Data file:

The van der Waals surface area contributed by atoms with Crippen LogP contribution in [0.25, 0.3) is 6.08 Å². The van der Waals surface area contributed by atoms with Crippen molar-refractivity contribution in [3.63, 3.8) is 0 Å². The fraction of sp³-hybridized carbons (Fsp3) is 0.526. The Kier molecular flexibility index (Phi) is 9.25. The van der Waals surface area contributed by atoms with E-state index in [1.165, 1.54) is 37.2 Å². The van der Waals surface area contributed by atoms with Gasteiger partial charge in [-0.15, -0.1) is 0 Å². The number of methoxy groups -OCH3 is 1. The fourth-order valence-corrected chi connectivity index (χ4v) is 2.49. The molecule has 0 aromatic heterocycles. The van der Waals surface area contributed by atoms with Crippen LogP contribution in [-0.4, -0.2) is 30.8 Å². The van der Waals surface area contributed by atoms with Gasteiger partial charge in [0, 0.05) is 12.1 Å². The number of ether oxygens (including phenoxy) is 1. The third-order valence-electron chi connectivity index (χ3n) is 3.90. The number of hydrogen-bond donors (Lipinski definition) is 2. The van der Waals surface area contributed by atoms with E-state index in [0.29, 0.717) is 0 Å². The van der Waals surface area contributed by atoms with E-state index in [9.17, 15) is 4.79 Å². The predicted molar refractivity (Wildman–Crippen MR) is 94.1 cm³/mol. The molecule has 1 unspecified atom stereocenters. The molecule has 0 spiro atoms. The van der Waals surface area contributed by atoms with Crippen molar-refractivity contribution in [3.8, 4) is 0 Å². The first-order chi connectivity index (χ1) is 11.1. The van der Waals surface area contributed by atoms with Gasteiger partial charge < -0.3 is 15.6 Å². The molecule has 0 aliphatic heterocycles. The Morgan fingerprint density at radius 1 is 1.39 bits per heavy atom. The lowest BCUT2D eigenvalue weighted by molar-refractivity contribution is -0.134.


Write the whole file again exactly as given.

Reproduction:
The van der Waals surface area contributed by atoms with Crippen LogP contribution in [0.25, 0.3) is 6.08 Å². The van der Waals surface area contributed by atoms with Crippen molar-refractivity contribution in [3.63, 3.8) is 0 Å². The fraction of sp³-hybridized carbons (Fsp3) is 0.526. The Kier molecular flexibility index (Phi) is 9.25. The van der Waals surface area contributed by atoms with E-state index in [1.165, 1.54) is 37.2 Å². The van der Waals surface area contributed by atoms with Gasteiger partial charge in [-0.15, -0.1) is 0 Å². The number of methoxy groups -OCH3 is 1. The fourth-order valence-corrected chi connectivity index (χ4v) is 2.49. The molecule has 0 aromatic heterocycles. The van der Waals surface area contributed by atoms with Crippen LogP contribution in [-0.4, -0.2) is 30.8 Å². The van der Waals surface area contributed by atoms with Gasteiger partial charge in [0, 0.05) is 12.1 Å². The number of ether oxygens (including phenoxy) is 1. The third-order valence-electron chi connectivity index (χ3n) is 3.90. The number of hydrogen-bond donors (Lipinski definition) is 2. The van der Waals surface area contributed by atoms with E-state index in [0.29, 0.717) is 0 Å². The van der Waals surface area contributed by atoms with E-state index in [9.17, 15) is 4.79 Å². The predicted molar refractivity (Wildman–Crippen MR) is 94.1 cm³/mol. The molecule has 1 unspecified atom stereocenters. The molecule has 0 spiro atoms. The van der Waals surface area contributed by atoms with Crippen molar-refractivity contribution in [3.8, 4) is 0 Å². The first-order chi connectivity index (χ1) is 11.1. The van der Waals surface area contributed by atoms with Gasteiger partial charge < -0.3 is 15.6 Å². The molecule has 0 aliphatic heterocycles. The Morgan fingerprint density at radius 1 is 1.39 bits per heavy atom. The lowest BCUT2D eigenvalue weighted by molar-refractivity contribution is -0.134.